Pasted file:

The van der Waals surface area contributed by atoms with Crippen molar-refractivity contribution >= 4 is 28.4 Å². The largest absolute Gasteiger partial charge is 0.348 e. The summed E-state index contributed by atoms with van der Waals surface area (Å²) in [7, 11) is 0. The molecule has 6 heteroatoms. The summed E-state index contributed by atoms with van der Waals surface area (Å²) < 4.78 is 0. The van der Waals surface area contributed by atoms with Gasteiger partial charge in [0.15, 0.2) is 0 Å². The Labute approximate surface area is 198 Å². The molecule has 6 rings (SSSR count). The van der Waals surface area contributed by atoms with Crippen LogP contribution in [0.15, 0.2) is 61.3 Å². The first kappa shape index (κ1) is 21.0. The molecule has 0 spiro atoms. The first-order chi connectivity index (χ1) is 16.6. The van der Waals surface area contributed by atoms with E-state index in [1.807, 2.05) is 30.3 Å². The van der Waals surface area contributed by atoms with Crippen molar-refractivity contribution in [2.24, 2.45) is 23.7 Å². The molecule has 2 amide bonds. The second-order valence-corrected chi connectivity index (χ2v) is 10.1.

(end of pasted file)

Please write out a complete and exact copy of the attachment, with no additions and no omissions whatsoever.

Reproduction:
The van der Waals surface area contributed by atoms with Crippen molar-refractivity contribution >= 4 is 28.4 Å². The largest absolute Gasteiger partial charge is 0.348 e. The summed E-state index contributed by atoms with van der Waals surface area (Å²) in [7, 11) is 0. The molecule has 6 heteroatoms. The summed E-state index contributed by atoms with van der Waals surface area (Å²) < 4.78 is 0. The van der Waals surface area contributed by atoms with Gasteiger partial charge in [0.15, 0.2) is 0 Å². The Labute approximate surface area is 198 Å². The molecule has 6 rings (SSSR count). The van der Waals surface area contributed by atoms with Crippen LogP contribution in [0.15, 0.2) is 61.3 Å². The first kappa shape index (κ1) is 21.0. The molecule has 0 spiro atoms. The first-order chi connectivity index (χ1) is 16.6. The van der Waals surface area contributed by atoms with E-state index in [1.807, 2.05) is 30.3 Å². The van der Waals surface area contributed by atoms with Crippen molar-refractivity contribution in [2.24, 2.45) is 23.7 Å². The molecule has 2 amide bonds. The second-order valence-corrected chi connectivity index (χ2v) is 10.1.